In the 1980s, the CIA gave Pakistan huge quantities of weapons for the Afghan Mujahideen. These included shoulder-fired Stinger surface-to-air missiles, some of which were recovered by the Indian Army from Pakistan’s terrorist mercenaries in Kashmir. However, as soon as the last Soviet tank left Afghan soil, the US had dropped Pakistan like a hot potato and slapped sanctions on it. 
Post-September 11, 2001, the US not only ignored Pakistan’s nuclear proliferation but also its emergence as the new hub of Islamist fundamentalist terrorism. It also tolerated General Musharraf’s dictatorial regime because it suited US national interests in the war against terrorism. 
The US designation of Pakistan as a major non-NATO ally in March 2004 had irritated Indian policy planners because Indo-US relations had just begun to improve. The “next steps in strategic partnership” (NSSP) had been announced only in January 2004 and India was looking forward to a comprehensive engagement with the US.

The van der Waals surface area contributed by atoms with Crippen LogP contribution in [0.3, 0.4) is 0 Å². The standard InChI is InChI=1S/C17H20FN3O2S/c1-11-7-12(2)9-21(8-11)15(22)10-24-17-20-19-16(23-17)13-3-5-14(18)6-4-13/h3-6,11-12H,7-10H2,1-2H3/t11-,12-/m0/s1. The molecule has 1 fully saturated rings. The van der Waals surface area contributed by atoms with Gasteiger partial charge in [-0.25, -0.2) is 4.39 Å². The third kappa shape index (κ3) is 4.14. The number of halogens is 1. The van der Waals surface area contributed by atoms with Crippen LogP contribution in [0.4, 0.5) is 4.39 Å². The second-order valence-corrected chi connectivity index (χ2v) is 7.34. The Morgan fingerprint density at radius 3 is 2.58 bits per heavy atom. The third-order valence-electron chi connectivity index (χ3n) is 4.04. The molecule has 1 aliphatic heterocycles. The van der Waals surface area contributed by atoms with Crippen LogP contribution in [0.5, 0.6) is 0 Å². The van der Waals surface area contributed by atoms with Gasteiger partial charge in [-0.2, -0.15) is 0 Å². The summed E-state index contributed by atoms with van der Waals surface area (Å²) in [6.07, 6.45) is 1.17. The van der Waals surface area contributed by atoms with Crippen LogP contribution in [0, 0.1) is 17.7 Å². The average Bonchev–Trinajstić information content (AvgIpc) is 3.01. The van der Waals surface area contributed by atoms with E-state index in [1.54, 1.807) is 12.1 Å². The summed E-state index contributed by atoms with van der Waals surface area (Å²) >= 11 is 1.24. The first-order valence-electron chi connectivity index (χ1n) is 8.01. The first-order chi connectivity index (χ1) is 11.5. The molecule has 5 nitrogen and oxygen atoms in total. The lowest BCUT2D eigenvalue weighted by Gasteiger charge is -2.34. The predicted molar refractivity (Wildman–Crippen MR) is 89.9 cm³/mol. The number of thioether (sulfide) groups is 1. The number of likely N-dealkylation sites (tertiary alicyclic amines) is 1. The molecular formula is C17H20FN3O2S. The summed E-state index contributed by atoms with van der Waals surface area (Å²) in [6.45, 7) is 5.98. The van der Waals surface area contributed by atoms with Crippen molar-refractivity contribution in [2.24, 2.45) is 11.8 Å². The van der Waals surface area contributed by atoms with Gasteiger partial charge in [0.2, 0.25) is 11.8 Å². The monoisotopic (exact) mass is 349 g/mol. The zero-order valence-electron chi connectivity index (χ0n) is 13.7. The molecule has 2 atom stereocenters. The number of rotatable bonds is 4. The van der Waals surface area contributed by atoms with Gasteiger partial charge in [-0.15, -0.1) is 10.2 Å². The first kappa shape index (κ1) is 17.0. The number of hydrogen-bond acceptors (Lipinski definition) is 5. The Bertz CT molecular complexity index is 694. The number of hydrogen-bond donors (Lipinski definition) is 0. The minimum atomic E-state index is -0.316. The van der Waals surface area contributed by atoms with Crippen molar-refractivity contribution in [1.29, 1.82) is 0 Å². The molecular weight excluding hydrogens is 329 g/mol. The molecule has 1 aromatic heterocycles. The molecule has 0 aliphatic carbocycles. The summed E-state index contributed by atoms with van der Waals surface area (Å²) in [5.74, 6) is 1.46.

The Indo-US strategic partnership is now on a firm footing, but developments such as the sale of major conventional arms to Pakistan run the risk of damaging the growing relationship. 
The US justifies arms sales to Pakistan on several grounds. Besides the need to continue to retain Pakistan’s support in the hunt for Al-Qaeda and Taliban terrorists, the US realises the fragility of the civilian regime in the face of Islamist hardliners in the Pakistan Army, the ISI and the country. It sees the Pakistan Army as a stabilising force in a country that is being gradually Islamised beyond redemption. It is also deeply concerned about Pakistan’s nuclear weapons falling into jihadi hands if there is an Islamist coup. Therefore, the US feels inclined to offer some sops to satisfy Pakistan’s corps commanders at regular intervals. 
The sale of eight Orion maritime surveillance aircraft, the Phalanx gun systems and the 2000 TOW anti-tank-cum-bunker busting missiles falls in this category. Also, India and Pakistan are among the largest arms buyers in the world today and no US administration can neglect the military-industrial complex.